Sept. 8,2014

Audrey Jensen
ajensen4@uccs.edu

The new Academic Office Building located behind Columbine Hall opened Aug. 18. It is five stories tall with 112 offices for professors from several different departments.

“Our goal is to keep classes small. For every 30- 59 students, you have to add another faculty member. We need to accommodate faculty to do [well] at teaching,” said executive director of Facility Services Gary Reynolds.

Although there are still faculty members that share offices in other buildings, the new offices have given some faculty more space to communicate with each other and meet with students.

The departments with offices in the Academic Office Building are Graduate Affairs, Political Science, Economics, School of Publics Affairs, Sociology, Women’s and Ethnic Studies and Communication.

“We had to build quickly to meet a need of the university,” Reynolds added. “We didn’t completely accomplish our goal of getting faculty out of doubling offices, but we have made good progress.”

The total budget for this building was $14.5 million, however, project manager for construction Stan Rovira did not know how much they actually spent, and was unable to specify what was left to be done.

“A substantial portion of the funding is the University bonded money, so it is funded from UCCS itself,” Reynolds said.

The whole process of the building took 21 months.

Women’s and Ethnic Studies professor Janice Gould said it is too soon tell how the community of professors has improved, but has enjoyed working in the building so far.

“The conference rooms in Columbine had no windows, but the conference room here is much more open, bright and light. Once we get art in here, it will be more engaging,” Gould said.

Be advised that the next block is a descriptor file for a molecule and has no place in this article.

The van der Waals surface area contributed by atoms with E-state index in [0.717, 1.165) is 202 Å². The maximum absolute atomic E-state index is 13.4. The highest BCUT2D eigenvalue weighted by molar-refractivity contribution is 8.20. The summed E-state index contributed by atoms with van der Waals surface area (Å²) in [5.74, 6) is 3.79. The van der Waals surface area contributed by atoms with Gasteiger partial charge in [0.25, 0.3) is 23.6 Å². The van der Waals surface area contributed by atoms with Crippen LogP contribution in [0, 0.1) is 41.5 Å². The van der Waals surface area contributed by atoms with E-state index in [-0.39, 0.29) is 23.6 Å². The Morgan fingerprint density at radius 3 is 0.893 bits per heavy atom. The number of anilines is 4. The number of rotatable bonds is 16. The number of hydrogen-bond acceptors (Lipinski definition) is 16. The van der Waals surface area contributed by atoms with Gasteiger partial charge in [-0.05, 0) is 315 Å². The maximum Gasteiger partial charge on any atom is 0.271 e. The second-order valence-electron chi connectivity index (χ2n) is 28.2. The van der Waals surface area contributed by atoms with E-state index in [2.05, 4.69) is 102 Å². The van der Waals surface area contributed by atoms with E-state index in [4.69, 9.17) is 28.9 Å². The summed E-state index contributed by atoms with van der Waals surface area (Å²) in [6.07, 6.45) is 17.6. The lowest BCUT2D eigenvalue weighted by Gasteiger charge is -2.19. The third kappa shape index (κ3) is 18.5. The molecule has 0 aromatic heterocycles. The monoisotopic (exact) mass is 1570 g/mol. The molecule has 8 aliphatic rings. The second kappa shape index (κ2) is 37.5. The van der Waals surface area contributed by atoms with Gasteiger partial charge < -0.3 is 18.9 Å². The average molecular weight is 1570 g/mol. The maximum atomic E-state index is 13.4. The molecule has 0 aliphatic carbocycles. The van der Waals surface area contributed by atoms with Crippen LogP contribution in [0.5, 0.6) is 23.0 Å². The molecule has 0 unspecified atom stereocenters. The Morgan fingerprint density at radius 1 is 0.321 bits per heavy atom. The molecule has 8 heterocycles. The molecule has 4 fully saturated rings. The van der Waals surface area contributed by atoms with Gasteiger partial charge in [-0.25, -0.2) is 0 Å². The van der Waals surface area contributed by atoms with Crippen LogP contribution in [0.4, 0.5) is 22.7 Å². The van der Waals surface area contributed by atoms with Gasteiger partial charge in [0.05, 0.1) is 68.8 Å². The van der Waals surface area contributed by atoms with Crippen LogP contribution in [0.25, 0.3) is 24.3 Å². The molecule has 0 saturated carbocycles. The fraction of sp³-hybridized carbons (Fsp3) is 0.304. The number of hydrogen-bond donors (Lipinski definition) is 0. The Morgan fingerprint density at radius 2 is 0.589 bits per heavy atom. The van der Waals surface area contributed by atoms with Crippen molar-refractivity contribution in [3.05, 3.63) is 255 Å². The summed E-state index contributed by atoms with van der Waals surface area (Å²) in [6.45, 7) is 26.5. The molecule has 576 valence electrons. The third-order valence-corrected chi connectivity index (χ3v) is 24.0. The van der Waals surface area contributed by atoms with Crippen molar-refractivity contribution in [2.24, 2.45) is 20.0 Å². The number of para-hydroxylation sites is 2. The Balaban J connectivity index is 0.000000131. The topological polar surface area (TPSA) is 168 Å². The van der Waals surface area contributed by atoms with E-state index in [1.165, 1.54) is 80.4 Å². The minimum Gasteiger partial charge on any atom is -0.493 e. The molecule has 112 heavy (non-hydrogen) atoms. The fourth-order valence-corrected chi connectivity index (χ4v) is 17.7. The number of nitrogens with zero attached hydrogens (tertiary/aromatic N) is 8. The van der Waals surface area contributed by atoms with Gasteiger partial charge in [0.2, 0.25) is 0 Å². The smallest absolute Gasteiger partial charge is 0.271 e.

Rovira said there have been leaks and minor issues in the building, but until the duration of the upcoming four seasons pass, he will not know of any major structural issues.

According to Reynolds, this new building is considered to be 42 percent more energy efficient than a typical building that size would be.

“This building does not use a traditional cooling system. It was designed to shade certain parts of the building during the summer and with all of the light coming through the windows, we are able to control the [indoor] lighting very closely,” Reynolds said.

The fifth floor of the building was added after the original design.

“We were asked to explore adding a fifth story, we roughed out a fifth story and built it, but the department wasn’t decided until after we built it,” said Rovira.

Communications is now on the fifth floor.

Features of this building include multi-colored carpets, large windows in every room and hallway, multiple lounge chairs, tables, cushioned benches and desks attached to walls.

“We created a very nice work environment and a good environment for students. We tried to create more interesting corridors with informal waiting spaces so students don’t have the feeling of walking down a long, dark hall or don’t have to wait for professors by leaning against the walls,” Rovira said.

The building also has two showers on the first floor, a kitchen area on each floor, a fifth-story deck and conference rooms looking over the campus and Pikes Peak.

Future plans include building a bridge walkway to another building they hope to connect to the Academic Office Building.